Starring: Sidney Poitier, Lilia Skala, Lisa Mann, Stanley Adams
Director: Ralph Nelson
Summary: An itinerant handyman in the Southwest gets a new outlook on life when he helps a group of German nuns build a chapel
Other Nominations: Actor (Poitier)*, Supporting Actress (Skala), Adapted Screenplay, B&W Cinematography
-This is a remarkably refreshing Best Picture nominee for this time period: it’s a simple and sweet story that lasts 94 minutes, had a microscopic budget ($1.9 million adjusted for inflation) and shooting took 14 days. In the hands of different people, this could have ended up as a very mediocre sweet life-affirming family movie (ex: The Blind Side, The Odd Life of Timothy Green, McFarland USA), but instead it feels very genuine and never gets to the point of being saccharine or having expository dialogue about the lessons everybody learned at the end. It’s a good example of show don’t tell in that people grow as characters, but most of it requires the audience to make some basic inferences about motivations and attitudes based on the information that comes up organically in the story vs. them just outright saying “this is why I am the way I am or why I am doing this thing.”
-Poitier was the first African-American to win a lead actor/actress Oscar and even if he has had better performances, you can see why he won for this: he’s very charming and likeable, and he plays an extremely safe role that isn’t going to rock any boats or challenge anything. Skala is not a Supporting Actress at all and is clearly the lead, but deserved a nomination for her performance as a pushy older nun who lived a rough life.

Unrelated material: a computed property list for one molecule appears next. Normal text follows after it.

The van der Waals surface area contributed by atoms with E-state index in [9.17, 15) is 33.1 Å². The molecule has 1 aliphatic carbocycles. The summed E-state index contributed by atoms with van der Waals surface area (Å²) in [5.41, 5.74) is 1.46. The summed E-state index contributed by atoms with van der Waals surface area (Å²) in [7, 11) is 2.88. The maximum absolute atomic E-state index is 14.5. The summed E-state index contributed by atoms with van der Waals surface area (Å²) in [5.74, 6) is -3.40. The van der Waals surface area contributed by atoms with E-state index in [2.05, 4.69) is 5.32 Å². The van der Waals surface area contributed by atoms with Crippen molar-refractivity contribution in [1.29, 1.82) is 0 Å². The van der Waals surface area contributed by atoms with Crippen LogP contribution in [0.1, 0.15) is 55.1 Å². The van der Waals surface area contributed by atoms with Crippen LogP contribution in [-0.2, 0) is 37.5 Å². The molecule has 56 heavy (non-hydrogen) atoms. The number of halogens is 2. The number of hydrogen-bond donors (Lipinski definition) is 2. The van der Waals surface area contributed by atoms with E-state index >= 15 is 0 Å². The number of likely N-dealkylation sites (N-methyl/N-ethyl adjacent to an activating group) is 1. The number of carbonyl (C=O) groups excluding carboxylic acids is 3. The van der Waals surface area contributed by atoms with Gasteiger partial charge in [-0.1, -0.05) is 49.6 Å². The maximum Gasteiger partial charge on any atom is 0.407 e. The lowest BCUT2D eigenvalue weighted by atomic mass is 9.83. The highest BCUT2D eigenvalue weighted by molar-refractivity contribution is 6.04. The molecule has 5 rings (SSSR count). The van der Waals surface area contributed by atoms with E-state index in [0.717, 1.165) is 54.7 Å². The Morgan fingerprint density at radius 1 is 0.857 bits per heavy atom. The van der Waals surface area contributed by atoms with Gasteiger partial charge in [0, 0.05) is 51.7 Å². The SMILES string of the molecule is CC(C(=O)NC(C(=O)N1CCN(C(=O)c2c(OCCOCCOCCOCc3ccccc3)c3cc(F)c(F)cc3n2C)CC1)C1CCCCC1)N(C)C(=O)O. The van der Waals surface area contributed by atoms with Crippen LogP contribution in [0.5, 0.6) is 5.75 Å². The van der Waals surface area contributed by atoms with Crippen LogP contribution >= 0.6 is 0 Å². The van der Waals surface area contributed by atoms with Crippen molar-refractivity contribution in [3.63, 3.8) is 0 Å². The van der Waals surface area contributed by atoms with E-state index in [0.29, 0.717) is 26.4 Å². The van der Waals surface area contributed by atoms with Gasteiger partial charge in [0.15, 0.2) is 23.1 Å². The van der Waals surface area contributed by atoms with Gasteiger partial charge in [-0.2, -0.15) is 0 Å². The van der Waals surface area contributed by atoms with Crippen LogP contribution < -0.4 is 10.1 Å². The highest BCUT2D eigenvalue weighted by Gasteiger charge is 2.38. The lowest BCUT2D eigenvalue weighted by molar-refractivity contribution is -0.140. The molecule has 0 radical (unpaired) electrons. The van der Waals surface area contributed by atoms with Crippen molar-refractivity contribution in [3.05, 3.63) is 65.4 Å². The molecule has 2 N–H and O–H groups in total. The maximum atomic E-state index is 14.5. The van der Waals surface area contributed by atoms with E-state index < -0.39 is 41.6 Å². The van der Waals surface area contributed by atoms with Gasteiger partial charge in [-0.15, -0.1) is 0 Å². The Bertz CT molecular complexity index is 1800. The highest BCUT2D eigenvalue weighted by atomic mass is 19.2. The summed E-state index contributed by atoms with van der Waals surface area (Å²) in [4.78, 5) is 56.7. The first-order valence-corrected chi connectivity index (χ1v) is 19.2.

-This is one of Jerry Goldsmith’s earliest film scores and I liked it a lot, with its heavy use of the harmonica and horns.
-Every once in awhile, the movie feels like slows down a bit too much or takes its sweet time to get to the next major thing that happens. It’s not that big a negative considering the pacing fits the general atmosphere, but I have my tastes after all.
-Building off that last point, while I found this movie to be an easy watch, I tend to like movies with a least some kind of edge to them and other than maybe Poitiers performance, it wasn’t that memorable for me.
If you like lighter, life-affirming movies, possibly with religious themes, then this is a really great one and is clearly a step above other similar types of movies. If that isn’t something you generally seek out (like me), it’s still good but it probably won’t be one of your favorites.